JGA Blog

Honoring a Leader in our Profession

March 26, 2019

On April 2nd in San Antonio, the Association of Fundraising Professionals (AFP) will honor Dr. Paul Pribbenow, PH.D., CFRE,  as Outstanding Fundraising Professional for 2019 at the International Conference on Fundraising.

This is one of those occasions when a “blog” just doesn’t provide enough space to say why this is such a great honor and why it’s so appropriate. The Outstanding Fundraising Professional award is the highest honor that AFP bestows upon one of its members, recognizing effective, creative and stimulating leadership, as well as the practice and promotion of ethical fundraising.

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Required Reading for Running a Campaign

January 17, 2019

Thoughtful planning for a campaign is more important than it has ever been. The pressure to meet increasingly high expectations is real, establishing ambitious but realistic goals is more critical than ever, and yet resources to do so are seriously constrained or questioned.

Recently, Johnson, Grossnickle and Associates (JGA) partnered with the Chronicle of Philanthropy to provide a curated collection of Chronicle articles and JGA insights on capital campaigns. While capital campaigns were historically the province of large charities and major institutions like universities and hospitals, in recent years they’ve become increasingly common among nonprofits of all sizes. In this collection of articles produced by Chronicle Intelligence, a division of the Chronicle of Philanthropy, we show you how to help your organization plan, market, and complete a successful capital campaign.

 If you believe a campaign is in your future, think about how well your organization can answer these key questions:

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Top 5 Things for Nonprofits to Know in 2019 About Tax Law Changes

January 02, 2019

In December 2017, Congress passed and the president signed the Tax Cuts and Jobs Act (TCJA), which contained what many describe as the most significant changes to the tax code since 1986.  During 2018, we received many questions from our nonprofit clients about the implications of these changes for their donors. 

1. What is the most significant tax law change that could affect the short-term philanthropic planning of our donors and, therefore, our annual giving program? 

The 2017 tax law change nearly doubled the standard deduction for individuals (from $6,350 to $12,000 and from $12,700 to $24,000 for married couples filing jointly). This means that fewer taxpayers will claim itemized deductions. Research has shown that those donors who claim itemized deductions are more likely to give consistently (should we say that this may be correlation rather than causation). In the recent past, approximately 30% of taxpayers have claimed itemized deductions. As a result of the tax law change, it is estimated that approximately 15% to 20% of taxpayers will continue to itemize their deductions.

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Need to Expand Your Donor Base? Start from within and work outward

December 20, 2018

Over the years, we have all seen gimmicks promising to be the “silver bullet” in fundraising. However, there are no new quick solutions to solve your fundraising problems. Successful fundraising takes the right blend of art and science that matures over time with persistence and planning. In short, it’s matching the right person with the right cause and then growing that relationship.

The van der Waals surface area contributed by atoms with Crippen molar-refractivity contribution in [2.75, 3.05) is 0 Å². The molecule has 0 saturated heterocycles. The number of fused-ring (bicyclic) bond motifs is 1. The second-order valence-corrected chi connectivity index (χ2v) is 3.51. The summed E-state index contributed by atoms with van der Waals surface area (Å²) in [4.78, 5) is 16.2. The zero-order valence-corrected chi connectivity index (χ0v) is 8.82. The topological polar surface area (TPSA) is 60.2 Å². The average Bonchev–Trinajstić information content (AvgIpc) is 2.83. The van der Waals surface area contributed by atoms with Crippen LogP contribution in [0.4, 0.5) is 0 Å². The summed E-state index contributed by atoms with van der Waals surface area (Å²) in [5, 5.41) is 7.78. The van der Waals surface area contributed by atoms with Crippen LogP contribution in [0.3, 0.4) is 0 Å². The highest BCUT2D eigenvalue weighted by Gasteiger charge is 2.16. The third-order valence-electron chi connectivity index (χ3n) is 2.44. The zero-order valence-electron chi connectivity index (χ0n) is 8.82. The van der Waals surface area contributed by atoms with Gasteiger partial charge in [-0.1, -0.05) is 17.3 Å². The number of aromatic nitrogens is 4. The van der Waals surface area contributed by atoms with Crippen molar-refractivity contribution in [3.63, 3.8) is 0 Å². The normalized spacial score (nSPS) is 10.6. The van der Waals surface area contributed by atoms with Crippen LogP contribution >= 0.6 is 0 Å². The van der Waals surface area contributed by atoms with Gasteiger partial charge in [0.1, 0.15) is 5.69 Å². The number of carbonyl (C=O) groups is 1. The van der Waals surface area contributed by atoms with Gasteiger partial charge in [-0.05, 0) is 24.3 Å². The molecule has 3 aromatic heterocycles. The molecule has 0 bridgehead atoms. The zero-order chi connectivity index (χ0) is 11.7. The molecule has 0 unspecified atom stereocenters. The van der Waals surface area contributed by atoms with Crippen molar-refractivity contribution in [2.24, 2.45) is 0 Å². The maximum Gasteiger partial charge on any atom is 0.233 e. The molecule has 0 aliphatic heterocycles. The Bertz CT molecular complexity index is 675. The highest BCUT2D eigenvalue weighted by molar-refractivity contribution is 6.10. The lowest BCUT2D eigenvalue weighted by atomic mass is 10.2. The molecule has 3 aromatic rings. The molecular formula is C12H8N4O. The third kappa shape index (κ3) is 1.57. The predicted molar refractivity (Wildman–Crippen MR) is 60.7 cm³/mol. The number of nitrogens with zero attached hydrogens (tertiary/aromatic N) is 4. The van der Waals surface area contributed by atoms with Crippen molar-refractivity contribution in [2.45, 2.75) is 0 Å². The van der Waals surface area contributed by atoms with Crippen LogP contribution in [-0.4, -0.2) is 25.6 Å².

Organization’s are often looking for a “quick fix” to expand their donor base and grow their pipeline of future donors. A question we get often at JGA is “What can we do to grow the number of donors and prospects to the organization?”

I usually answer that question by stressing that an organization’s best donors and prospects are likely already in their database. You should maximize every opportunity to grow relationships with those people first! So, who are they and how do you identify them?

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Giving USA 2018: Implications for Human Services Nonprofits

December 05, 2018

According to Giving USA 2018: The Annual Report on Philanthropy for the Year 2017, total charitable giving in the United States grew by 5.2 percent to $410.02 billion in 2017. This marks the highest total amount given in the 40 years Giving USA has tracked this data, both in current dollars and when adjusted for inflation.

What this Means for Human Services Organizations:

Giving USA estimates that giving to human services organizations increased 5.1 percent in 2017, to $50.06 billion. This record total amounted to 12 percent of total giving across subsectors, behind only religion and education.

Sixteen natural disasters during 2017—at a cost of at least $1 billion apiece—prompted a widespread outpouring of donations to human services organizations. Some innovative organizations employed new avenues of getting aid to victims, including direct cash giving and crowdfunding options.

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High Net Worth Donors Have Increased Giving Amounts Since 2015

October 25, 2018

JGA is pleased to share with you news about the latest study on trends in high net worth philanthropy from U.S. Trust and the Indiana University Lilly Family School of Philanthropy. We were honored to host a webinar shortly after the release to discuss the report in detail with Dr. Una Osili, the report's author at the Lilly Family School of Philanthropy, and William Jarvis, with U.S. Trust, Bank of America's Private Wealth Management.